Dorico is very intuitive in trying to write in a way that your musicians will understand. That is an important objective of written composition. How can I communicate my music to the musician so that they will interpret and perform it in the way I intend it to be performed? I am finding it is best to just keep writing and let the program do its work. Sometimes, this takes purposeful effort. There were times I was bothered that Dorico would start writing a tied quarter to eight as opposed to the dotted quarter I intended. I would be slowed down if I kept stopping when this would happen, but once I got used to how Dorico thinks, I learned to trust that as I kept entering notes, the tied notes would be replaced by the proper dotted quarter I intended.
As this was only my second time using the program, it was surprising to me how quickly note entry was coming to me. As I wrote in the last blog, the note entry is different than the 10-key-pad-based system where 4 is the quarter-note as in Sibelius and Finale. Here 6 is the quarter-note and it is based on the number row of a computer keyboard as opposed to the number pad. This works very well with the small keyboard without the 10-key number pad. This will work great with today’s computer systems. Mac and laptop users take note of this improvement. Note entry went very fast and I feel I am getting to be as fast for basic note entry in Dorico as I am in my other two programs.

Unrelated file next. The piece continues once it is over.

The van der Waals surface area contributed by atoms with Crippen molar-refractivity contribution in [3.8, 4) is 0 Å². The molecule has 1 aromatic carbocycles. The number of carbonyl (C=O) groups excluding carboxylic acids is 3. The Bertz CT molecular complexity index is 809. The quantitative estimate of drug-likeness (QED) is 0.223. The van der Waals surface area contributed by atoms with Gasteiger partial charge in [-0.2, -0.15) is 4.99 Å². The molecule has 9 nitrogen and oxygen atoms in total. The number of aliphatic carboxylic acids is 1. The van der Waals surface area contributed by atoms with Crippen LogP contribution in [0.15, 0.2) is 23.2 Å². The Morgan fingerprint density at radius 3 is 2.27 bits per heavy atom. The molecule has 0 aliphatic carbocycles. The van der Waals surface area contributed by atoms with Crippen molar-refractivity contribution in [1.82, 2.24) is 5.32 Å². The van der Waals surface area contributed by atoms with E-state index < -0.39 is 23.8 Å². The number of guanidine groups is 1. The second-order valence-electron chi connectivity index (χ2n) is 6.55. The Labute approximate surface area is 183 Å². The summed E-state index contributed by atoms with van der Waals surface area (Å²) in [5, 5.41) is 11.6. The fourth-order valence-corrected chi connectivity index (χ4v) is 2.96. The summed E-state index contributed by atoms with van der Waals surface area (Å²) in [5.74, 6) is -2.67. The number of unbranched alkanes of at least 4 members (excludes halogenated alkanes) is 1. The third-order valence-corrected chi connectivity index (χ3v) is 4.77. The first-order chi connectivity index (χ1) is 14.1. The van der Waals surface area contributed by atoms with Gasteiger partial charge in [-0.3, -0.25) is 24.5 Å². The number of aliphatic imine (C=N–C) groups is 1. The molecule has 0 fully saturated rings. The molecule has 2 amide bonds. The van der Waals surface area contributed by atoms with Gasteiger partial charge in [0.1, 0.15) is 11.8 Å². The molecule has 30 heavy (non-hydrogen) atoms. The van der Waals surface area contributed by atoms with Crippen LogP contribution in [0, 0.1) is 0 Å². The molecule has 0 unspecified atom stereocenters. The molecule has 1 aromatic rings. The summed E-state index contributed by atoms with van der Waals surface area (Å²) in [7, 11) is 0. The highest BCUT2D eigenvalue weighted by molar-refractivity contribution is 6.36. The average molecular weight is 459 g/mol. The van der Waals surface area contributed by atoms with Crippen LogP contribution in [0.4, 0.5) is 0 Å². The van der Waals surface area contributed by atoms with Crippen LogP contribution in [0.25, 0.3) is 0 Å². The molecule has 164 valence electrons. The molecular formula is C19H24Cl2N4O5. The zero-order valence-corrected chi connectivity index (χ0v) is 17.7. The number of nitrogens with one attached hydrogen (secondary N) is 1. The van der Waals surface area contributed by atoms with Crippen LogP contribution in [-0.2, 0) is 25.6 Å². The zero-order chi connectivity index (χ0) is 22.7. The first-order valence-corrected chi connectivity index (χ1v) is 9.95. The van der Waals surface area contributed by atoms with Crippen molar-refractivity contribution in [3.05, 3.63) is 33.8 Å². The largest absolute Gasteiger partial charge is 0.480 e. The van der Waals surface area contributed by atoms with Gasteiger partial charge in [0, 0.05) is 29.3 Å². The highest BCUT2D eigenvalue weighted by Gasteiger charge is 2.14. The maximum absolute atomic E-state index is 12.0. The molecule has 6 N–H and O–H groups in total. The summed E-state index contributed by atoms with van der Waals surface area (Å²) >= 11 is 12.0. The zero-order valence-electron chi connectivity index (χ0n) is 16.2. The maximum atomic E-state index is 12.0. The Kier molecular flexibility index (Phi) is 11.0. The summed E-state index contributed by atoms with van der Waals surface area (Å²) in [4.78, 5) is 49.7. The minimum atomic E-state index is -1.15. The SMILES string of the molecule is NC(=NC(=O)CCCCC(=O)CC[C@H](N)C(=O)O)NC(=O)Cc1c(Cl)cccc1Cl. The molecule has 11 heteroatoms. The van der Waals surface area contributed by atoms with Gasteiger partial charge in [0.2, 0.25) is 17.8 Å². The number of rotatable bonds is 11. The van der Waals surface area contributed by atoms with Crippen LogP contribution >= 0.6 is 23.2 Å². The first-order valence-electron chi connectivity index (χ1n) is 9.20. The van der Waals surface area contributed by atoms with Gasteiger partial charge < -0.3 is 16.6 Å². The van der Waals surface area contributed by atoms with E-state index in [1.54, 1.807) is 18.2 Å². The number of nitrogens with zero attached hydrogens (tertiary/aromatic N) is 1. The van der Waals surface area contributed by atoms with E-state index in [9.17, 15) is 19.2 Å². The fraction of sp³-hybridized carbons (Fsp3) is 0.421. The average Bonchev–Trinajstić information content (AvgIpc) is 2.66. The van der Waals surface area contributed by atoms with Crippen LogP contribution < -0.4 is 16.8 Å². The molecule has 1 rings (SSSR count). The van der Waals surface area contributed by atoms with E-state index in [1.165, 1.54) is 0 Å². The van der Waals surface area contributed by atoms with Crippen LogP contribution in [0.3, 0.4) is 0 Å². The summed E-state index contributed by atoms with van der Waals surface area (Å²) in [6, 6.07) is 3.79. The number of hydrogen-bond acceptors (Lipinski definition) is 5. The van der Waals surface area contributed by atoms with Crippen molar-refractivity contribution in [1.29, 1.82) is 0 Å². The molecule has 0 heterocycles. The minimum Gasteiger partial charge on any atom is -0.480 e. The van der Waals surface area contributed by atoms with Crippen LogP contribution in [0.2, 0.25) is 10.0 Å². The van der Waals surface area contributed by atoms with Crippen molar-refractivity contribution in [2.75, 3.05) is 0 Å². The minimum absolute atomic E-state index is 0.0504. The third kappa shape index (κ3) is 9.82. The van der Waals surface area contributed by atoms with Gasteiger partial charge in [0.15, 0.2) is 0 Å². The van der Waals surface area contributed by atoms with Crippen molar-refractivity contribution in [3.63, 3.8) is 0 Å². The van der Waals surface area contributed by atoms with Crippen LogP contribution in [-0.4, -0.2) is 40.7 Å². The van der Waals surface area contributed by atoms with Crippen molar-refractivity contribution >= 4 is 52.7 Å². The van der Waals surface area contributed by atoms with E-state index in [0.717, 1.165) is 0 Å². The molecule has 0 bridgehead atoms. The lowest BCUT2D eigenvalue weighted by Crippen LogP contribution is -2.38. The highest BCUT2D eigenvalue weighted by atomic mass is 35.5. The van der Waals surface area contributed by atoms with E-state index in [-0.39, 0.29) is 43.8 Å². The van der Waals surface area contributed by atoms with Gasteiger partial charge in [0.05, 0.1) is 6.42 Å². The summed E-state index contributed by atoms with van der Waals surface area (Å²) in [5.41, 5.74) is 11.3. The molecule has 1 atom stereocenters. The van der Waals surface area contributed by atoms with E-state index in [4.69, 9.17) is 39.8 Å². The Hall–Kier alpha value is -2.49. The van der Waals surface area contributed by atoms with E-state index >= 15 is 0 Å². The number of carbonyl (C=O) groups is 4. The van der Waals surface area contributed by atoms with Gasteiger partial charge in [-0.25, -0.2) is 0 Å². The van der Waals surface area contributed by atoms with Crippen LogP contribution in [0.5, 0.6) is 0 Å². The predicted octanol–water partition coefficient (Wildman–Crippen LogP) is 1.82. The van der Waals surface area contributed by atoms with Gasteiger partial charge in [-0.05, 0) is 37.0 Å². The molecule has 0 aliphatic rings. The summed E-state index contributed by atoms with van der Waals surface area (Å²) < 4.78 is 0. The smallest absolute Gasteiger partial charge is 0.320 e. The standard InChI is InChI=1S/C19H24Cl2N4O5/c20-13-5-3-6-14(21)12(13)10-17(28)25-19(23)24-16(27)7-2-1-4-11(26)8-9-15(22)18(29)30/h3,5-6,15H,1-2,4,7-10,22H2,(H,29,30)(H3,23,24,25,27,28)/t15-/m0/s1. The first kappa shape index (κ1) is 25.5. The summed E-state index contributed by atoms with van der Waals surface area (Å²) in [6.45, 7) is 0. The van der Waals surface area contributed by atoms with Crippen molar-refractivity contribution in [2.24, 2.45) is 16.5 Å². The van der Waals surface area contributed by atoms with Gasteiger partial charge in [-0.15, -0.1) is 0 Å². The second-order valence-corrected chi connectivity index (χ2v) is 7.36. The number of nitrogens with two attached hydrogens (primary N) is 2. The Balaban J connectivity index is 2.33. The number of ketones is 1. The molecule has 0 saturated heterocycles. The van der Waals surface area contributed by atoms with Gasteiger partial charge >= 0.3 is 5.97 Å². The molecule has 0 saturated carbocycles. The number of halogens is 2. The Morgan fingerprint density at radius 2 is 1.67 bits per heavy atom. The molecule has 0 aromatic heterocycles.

Articulations, dynamics, and slurs were also easy to enter and there was a familiarity to this part of the interface. A positive distinctive is that everything is laid out concisely on the screen. There are no layers or multiple rulers to navigate. You’re not thinking about changing tools. You’re already in the tool—Write mode!
I will note that Dorico is very well optimized for smaller screens. Once again, another benefit for laptop users and an encouragement to creativity as you can take your composition with you and aren’t tied to programs that are best optimized for very large or multiple monitors.
I have only scratched the surface of the final three tools, so I won’t spend much time on them but will summarize. “Engrave” is a full-fledged desktop publisher. The uniqueness of putting Engrave as a separate feature is to enable the composer to focus on composition and then worry about the few little adjustments and do them in a separate place which won’t affect the overall composition. In reality, the defaults seem to be really good, so it is nice to not focus on layout until later when I can tweak just to make things a little more readable.
“Play” is similar, but from the point of playback. In my score, I wanted a Baroque separation in the bassoon part which I wrote as a staccato. The playback automatically interpreted my staccato as a very short staccato. Using the piano-roll tool in “Play,” I quickly adjusted those staccatos. Now, my score still looks correct, but the playback is interpreted properly. This provides a better demo of my composition. In a world where we are constantly listening to MP3’s and Spotify for music demos to help us learn, an actual performance example easily generated from the program will be a great help to the performer and composer. While I’m still only exploring, this seems to be a major area of improvement over the status quo.
“Print” provides everything you’d expect to print the score properly or export it a variety of graphic formats.